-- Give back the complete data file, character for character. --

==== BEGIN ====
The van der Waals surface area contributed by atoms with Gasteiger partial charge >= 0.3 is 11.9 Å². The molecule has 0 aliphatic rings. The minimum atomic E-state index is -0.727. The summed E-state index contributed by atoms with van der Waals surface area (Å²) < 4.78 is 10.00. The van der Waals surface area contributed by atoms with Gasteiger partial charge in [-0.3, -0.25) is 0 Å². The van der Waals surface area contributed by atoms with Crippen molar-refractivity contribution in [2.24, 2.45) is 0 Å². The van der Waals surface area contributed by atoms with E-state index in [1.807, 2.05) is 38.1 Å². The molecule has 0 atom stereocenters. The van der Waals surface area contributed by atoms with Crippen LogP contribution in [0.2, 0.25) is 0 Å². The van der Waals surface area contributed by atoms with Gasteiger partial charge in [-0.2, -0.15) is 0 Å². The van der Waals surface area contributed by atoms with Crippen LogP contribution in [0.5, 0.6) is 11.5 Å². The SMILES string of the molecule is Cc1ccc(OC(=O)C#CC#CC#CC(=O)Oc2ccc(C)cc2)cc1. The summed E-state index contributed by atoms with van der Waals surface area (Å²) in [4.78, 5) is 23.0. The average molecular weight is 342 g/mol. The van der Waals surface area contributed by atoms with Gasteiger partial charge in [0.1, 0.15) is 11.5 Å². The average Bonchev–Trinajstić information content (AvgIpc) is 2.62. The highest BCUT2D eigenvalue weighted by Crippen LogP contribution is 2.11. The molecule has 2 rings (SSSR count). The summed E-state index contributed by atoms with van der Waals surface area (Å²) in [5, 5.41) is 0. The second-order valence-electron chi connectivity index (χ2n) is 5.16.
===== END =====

The van der Waals surface area contributed by atoms with Gasteiger partial charge >= 0.3 is 11.9 Å². The molecule has 0 aliphatic rings. The minimum atomic E-state index is -0.727. The summed E-state index contributed by atoms with van der Waals surface area (Å²) < 4.78 is 10.00. The van der Waals surface area contributed by atoms with Gasteiger partial charge in [-0.3, -0.25) is 0 Å². The van der Waals surface area contributed by atoms with Crippen molar-refractivity contribution in [2.24, 2.45) is 0 Å². The van der Waals surface area contributed by atoms with E-state index in [1.807, 2.05) is 38.1 Å². The molecule has 0 atom stereocenters. The van der Waals surface area contributed by atoms with Crippen LogP contribution in [0.2, 0.25) is 0 Å². The van der Waals surface area contributed by atoms with Gasteiger partial charge in [-0.2, -0.15) is 0 Å². The van der Waals surface area contributed by atoms with Crippen LogP contribution in [0.5, 0.6) is 11.5 Å². The SMILES string of the molecule is Cc1ccc(OC(=O)C#CC#CC#CC(=O)Oc2ccc(C)cc2)cc1. The summed E-state index contributed by atoms with van der Waals surface area (Å²) in [4.78, 5) is 23.0. The average molecular weight is 342 g/mol. The van der Waals surface area contributed by atoms with Gasteiger partial charge in [0.1, 0.15) is 11.5 Å². The average Bonchev–Trinajstić information content (AvgIpc) is 2.62. The highest BCUT2D eigenvalue weighted by Crippen LogP contribution is 2.11. The molecule has 2 rings (SSSR count). The summed E-state index contributed by atoms with van der Waals surface area (Å²) in [5, 5.41) is 0. The second-order valence-electron chi connectivity index (χ2n) is 5.16.